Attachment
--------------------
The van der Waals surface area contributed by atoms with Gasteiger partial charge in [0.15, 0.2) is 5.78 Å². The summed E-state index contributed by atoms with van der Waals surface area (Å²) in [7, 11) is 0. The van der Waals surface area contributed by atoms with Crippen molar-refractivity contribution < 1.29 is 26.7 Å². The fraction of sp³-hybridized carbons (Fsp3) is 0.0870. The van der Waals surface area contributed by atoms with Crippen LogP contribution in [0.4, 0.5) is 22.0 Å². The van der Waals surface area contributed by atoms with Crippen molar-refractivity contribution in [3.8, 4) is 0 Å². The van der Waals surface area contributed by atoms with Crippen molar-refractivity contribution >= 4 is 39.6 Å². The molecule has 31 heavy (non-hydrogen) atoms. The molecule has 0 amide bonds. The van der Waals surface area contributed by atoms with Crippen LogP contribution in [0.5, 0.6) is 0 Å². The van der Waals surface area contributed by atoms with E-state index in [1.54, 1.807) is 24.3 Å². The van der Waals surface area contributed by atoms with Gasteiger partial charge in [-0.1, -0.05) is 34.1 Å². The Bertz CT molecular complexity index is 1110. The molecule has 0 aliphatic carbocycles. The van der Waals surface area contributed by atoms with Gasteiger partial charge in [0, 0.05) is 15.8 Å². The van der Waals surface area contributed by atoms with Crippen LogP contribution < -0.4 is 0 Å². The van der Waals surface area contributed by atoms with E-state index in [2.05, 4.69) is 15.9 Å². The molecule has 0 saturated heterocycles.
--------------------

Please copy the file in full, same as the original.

The van der Waals surface area contributed by atoms with Gasteiger partial charge in [0.15, 0.2) is 5.78 Å². The summed E-state index contributed by atoms with van der Waals surface area (Å²) in [7, 11) is 0. The van der Waals surface area contributed by atoms with Crippen molar-refractivity contribution < 1.29 is 26.7 Å². The fraction of sp³-hybridized carbons (Fsp3) is 0.0870. The van der Waals surface area contributed by atoms with Crippen LogP contribution in [0.4, 0.5) is 22.0 Å². The van der Waals surface area contributed by atoms with Crippen molar-refractivity contribution in [3.8, 4) is 0 Å². The van der Waals surface area contributed by atoms with Crippen molar-refractivity contribution >= 4 is 39.6 Å². The molecule has 31 heavy (non-hydrogen) atoms. The molecule has 0 amide bonds. The van der Waals surface area contributed by atoms with Crippen LogP contribution in [0.5, 0.6) is 0 Å². The van der Waals surface area contributed by atoms with E-state index in [1.54, 1.807) is 24.3 Å². The van der Waals surface area contributed by atoms with Gasteiger partial charge in [-0.1, -0.05) is 34.1 Å². The Bertz CT molecular complexity index is 1110. The molecule has 0 aliphatic carbocycles. The van der Waals surface area contributed by atoms with Gasteiger partial charge in [0, 0.05) is 15.8 Å². The van der Waals surface area contributed by atoms with Crippen LogP contribution < -0.4 is 0 Å². The van der Waals surface area contributed by atoms with E-state index in [2.05, 4.69) is 15.9 Å². The molecule has 0 saturated heterocycles.